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Abbasid  

Robert Hillenbrand

Islamic dynasty that ruled from several capitals in Iraq between ad 749 and 1258. The Abbasids traced their descent from al-‛Abbas, the uncle of the Prophet Muhammad, and were thus able to claim a legitimacy that their predecessors had lacked (see Umayyad, §1). The Abbasids rose to power in north-east Iran by channelling disaffection with Umayyad rule, but they soon established their capitals in a more central location, founding ...

Article

Jane Geddes

Deluxe manuscript (Aberdeen, U. Lib., MS. 24) made in England around 1200. It is remarkable for its lavish illustrations, amply covered in gold leaf; for the wealth of its codicological data and for its close relationship to the Ashmole Bestiary. The book was left unfinished, so sketches and the detailed instructions for its colouring and assembly remain visible. The last few pages were completed in the 14th century. The book begins with a Creation cycle of full-page miniatures culminating in ...

Article

Sheila S. Blair

Persian family of potters. The family is sometimes known, somewhat improperly, by the epithet Kashani [al-Kashani, Qashani], which refers to their home town, Kashan. It was a major centre for the production of lustre pottery in medieval Iran, and they were among the leading potters there, working in both the Monumental and the Miniature styles (...

Article

See Abu Tahir family

Article

Italian, 13th century, male.

Active during the 13th century.

Miniaturist.

Sienese School.

This artist's name appears in archives in 1248.

Article

Italian, 13th century, male.

Activec.1295.

Born in Brescia.

Painter, draughtsman, architect.

Article

German, 13th century, male.

Active in Bamberg (Bavaria).

Miniaturist.

A deacon, Adalbert is thought to have painted the miniatures in a work on the Life of Henry and Cunegonde (Royal Library, Bamberg). He was the son of Count Wolfram von Abensberg.

Bamberg (Staatsbibliothek): Life of Henry and Cunegonde,...

Article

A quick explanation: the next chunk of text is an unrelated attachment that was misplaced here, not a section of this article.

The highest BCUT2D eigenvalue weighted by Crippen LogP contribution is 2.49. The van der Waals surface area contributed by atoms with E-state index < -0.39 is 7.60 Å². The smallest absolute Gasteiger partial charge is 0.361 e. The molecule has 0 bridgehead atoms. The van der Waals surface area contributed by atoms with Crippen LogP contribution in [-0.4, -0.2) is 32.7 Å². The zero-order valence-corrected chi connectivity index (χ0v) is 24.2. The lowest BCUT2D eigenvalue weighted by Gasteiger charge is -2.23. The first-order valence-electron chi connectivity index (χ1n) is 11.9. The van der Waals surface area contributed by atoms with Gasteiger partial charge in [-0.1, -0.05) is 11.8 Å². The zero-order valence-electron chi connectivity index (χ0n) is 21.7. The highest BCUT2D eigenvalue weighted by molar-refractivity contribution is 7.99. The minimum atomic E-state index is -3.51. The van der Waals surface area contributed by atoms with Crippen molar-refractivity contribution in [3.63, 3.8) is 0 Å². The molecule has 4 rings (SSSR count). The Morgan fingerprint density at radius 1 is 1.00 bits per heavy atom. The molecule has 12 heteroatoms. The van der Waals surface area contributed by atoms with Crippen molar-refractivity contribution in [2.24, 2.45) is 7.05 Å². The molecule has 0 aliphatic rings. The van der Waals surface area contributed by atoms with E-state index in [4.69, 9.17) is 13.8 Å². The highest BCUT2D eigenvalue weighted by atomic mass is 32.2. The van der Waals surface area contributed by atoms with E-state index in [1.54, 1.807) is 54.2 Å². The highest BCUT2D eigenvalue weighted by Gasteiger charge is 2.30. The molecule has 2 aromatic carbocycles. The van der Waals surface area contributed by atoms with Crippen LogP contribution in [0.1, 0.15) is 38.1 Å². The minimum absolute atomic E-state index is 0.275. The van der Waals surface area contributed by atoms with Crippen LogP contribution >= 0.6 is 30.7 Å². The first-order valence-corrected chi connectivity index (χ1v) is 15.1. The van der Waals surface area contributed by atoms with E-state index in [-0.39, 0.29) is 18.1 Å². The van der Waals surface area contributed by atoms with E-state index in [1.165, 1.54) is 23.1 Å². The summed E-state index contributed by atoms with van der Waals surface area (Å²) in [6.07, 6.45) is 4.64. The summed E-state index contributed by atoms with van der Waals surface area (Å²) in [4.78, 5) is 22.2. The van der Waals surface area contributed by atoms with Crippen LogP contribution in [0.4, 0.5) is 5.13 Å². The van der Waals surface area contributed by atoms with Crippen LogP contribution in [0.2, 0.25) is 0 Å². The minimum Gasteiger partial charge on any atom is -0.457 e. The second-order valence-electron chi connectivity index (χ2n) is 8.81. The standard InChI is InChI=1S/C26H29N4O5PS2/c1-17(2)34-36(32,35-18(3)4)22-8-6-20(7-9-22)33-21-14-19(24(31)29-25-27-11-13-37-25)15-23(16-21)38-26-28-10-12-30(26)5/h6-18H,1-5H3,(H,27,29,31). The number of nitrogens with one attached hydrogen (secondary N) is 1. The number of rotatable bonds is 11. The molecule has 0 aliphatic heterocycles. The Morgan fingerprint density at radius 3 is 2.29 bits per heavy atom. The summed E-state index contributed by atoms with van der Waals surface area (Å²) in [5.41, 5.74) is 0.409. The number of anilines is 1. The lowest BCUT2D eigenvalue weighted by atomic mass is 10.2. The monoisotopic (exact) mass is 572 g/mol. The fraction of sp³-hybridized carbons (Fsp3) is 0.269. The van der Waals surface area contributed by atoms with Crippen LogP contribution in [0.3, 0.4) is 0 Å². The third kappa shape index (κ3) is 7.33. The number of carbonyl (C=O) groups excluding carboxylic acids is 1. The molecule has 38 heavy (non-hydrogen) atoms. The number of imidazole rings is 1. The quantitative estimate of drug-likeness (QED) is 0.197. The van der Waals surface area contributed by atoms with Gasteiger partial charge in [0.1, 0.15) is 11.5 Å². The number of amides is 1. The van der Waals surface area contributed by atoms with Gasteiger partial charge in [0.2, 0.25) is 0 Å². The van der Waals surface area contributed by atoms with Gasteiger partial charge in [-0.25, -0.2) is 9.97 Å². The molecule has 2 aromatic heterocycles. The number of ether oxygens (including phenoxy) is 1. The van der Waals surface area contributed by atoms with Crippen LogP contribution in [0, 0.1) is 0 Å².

German, 13th – 14th century, female.

Miniaturist, calligrapher.

Adelaide von Epfig was a nun at the convent of Unterlinden in Alsace, France, where she produced several outstanding works.

Article

Italian, 13th – 14th century, male.

Sculptor.

Agnolo di Ventura was a pupil of the Pisani School. He collaborated with Guido di Pace on the construction of the Grosseto palace, and on a number of works with Agostino di Giovanni. After 1349 his name no longer appears....

Article

Italian, 13th century, male.

Active in Naples.

Sculptor (stone/wood).

This artist is mentioned in about 1230.

Article

Italian, 13th – 14th century, male.

Born in Siena; died 1350.

Sculptor. Religious subjects. Statues, monuments.

Sienese School.

Agostino di Giovanni was a product of the Pisani School. He married in 1310 and had two sons, Giovanni and Domenico, who were chosen as 'capomaestri' for the construction of Siena Cathedral. He often worked with the former....

Article

Italian, 13th century, male.

Painter.

Bassano School.

This artist is mentioned as being in Bassano on 23 November 1290.

Article

Syrian, 13th century, male.

Metal worker.

Ahmad ibn Umar al Dhaki is thought to have come from Mosul, and had a famous workshop and numerous apprentices. Three leather objects, one in Cleveland Museum, one at the Louvre and one in a private collection in Switzerland, are signed by him and dated between ...

Article

Whitney S. Stoddard

Town in Gard, southern France, in the north-western section of the Rhône Delta or Camargue. It is one of the largest surviving medieval fortified towns. Although documents show that there was a port on the site of Aigues-Mortes in the late 12th century and first third of the 13th, the town was officially not founded until the Charter of ...

Article

Italian, 13th century, male.

Active in Genoa.

Painter.

Genoese School.

In 1261 this artist took into his studio as an apprentice a certain Tealdino di Rubaldo from Chiavari. He is probably the same painter as the Aimerio referred to in 1280 in Vercelli.

Article

Nabil Saidi

Ottoman calligrapher. Yaqut served as secretary to the last Abbasid caliph, al-Musta‛sim (reg 1242–58), and reportedly survived the sacking of Baghdad by the Mongols in 1258 by seeking refuge in a minaret. He perfected the ‘proportioned script’ developed by Ibn Muqla and refined by ...

Article

See Mamluk family

Article

Persian School, 13th century, male.

Active at the beginning of the 13th century.

Born probably, in Wasit.

Painter.

Yahya ibn Mahmud al-Wasiti was a painter and calligrapher. He provided illustrations for a manuscript of al-Hariri’s Assemblies ( Maqamat) dated 1237 and now in the Bibliothèque Nationale in Paris. The stylistic discrepancies between the different miniatures that appear in this manuscript make it difficult to discern the originality of al-Wasiti....

Article

Alain  

French, 13th century, male.

Sculptor.

This artist is mentioned in a document of 1292 as being in Paris.

Article

Alamut  

Abbas Daneshvari

Mountainous valley in Iran, 35 km north-east of Qazvin, and the name of one of the fortresses that defended the valley. From 1090 to 1261 it was the main headquarters of the Nizari branch of the Isma‛ili Shi‛ites, a religious community organized on a military basis. Their rigid hierarchy, esoteric practices and use of terrorism encouraged the development of romantic tales about them. Reputed to use hashish, they became known in the West as ‘Assassins’ (Arab. ...